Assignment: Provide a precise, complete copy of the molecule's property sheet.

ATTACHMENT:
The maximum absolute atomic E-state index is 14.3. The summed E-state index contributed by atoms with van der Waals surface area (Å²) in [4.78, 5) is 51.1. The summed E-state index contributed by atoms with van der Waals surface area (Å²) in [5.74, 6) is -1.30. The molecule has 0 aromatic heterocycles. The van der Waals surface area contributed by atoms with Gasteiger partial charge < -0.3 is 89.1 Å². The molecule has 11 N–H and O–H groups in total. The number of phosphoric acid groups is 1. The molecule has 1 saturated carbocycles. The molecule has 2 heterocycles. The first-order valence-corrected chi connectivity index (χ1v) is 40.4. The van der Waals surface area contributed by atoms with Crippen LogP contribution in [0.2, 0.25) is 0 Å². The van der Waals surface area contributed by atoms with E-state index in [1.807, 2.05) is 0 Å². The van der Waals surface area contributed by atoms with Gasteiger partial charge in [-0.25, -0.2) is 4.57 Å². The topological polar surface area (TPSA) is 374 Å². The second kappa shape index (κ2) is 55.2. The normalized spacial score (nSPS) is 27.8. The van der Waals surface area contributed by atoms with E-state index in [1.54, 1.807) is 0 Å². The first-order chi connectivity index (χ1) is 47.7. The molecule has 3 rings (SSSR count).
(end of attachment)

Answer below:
The maximum absolute atomic E-state index is 14.3. The summed E-state index contributed by atoms with van der Waals surface area (Å²) in [4.78, 5) is 51.1. The summed E-state index contributed by atoms with van der Waals surface area (Å²) in [5.74, 6) is -1.30. The molecule has 0 aromatic heterocycles. The van der Waals surface area contributed by atoms with Gasteiger partial charge < -0.3 is 89.1 Å². The molecule has 11 N–H and O–H groups in total. The number of phosphoric acid groups is 1. The molecule has 1 saturated carbocycles. The molecule has 2 heterocycles. The first-order valence-corrected chi connectivity index (χ1v) is 40.4. The van der Waals surface area contributed by atoms with Crippen LogP contribution in [0.2, 0.25) is 0 Å². The van der Waals surface area contributed by atoms with E-state index in [1.807, 2.05) is 0 Å². The van der Waals surface area contributed by atoms with Gasteiger partial charge in [-0.25, -0.2) is 4.57 Å². The topological polar surface area (TPSA) is 374 Å². The second kappa shape index (κ2) is 55.2. The normalized spacial score (nSPS) is 27.8. The van der Waals surface area contributed by atoms with E-state index in [1.54, 1.807) is 0 Å². The first-order chi connectivity index (χ1) is 47.7. The molecule has 3 rings (SSSR count).